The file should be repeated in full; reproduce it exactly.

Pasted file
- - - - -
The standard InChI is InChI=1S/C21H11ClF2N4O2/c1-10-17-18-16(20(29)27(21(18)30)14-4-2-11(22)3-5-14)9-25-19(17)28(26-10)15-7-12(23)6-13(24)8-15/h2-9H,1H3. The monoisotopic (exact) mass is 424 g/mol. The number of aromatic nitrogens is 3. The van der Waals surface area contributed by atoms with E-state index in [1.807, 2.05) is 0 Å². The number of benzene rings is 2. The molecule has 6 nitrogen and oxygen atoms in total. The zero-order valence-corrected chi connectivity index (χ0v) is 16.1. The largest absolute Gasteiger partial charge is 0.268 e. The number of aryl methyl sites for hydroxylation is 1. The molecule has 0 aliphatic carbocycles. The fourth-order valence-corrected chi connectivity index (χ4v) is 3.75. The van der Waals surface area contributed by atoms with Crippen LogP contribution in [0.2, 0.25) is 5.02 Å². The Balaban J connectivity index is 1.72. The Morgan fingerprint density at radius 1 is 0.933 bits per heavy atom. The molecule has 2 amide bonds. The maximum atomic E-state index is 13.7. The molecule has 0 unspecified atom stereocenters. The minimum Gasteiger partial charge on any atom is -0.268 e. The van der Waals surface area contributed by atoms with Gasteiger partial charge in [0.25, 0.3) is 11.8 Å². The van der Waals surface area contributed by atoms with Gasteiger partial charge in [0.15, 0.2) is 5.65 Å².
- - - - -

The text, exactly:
The standard InChI is InChI=1S/C21H11ClF2N4O2/c1-10-17-18-16(20(29)27(21(18)30)14-4-2-11(22)3-5-14)9-25-19(17)28(26-10)15-7-12(23)6-13(24)8-15/h2-9H,1H3. The monoisotopic (exact) mass is 424 g/mol. The number of aromatic nitrogens is 3. The van der Waals surface area contributed by atoms with E-state index in [1.807, 2.05) is 0 Å². The number of benzene rings is 2. The molecule has 6 nitrogen and oxygen atoms in total. The zero-order valence-corrected chi connectivity index (χ0v) is 16.1. The largest absolute Gasteiger partial charge is 0.268 e. The number of aryl methyl sites for hydroxylation is 1. The molecule has 0 aliphatic carbocycles. The fourth-order valence-corrected chi connectivity index (χ4v) is 3.75. The van der Waals surface area contributed by atoms with Crippen LogP contribution in [0.2, 0.25) is 5.02 Å². The Balaban J connectivity index is 1.72. The Morgan fingerprint density at radius 1 is 0.933 bits per heavy atom. The molecule has 2 amide bonds. The maximum atomic E-state index is 13.7. The molecule has 0 unspecified atom stereocenters. The minimum Gasteiger partial charge on any atom is -0.268 e. The van der Waals surface area contributed by atoms with Gasteiger partial charge in [0.25, 0.3) is 11.8 Å². The van der Waals surface area contributed by atoms with Gasteiger partial charge in [0.15, 0.2) is 5.65 Å².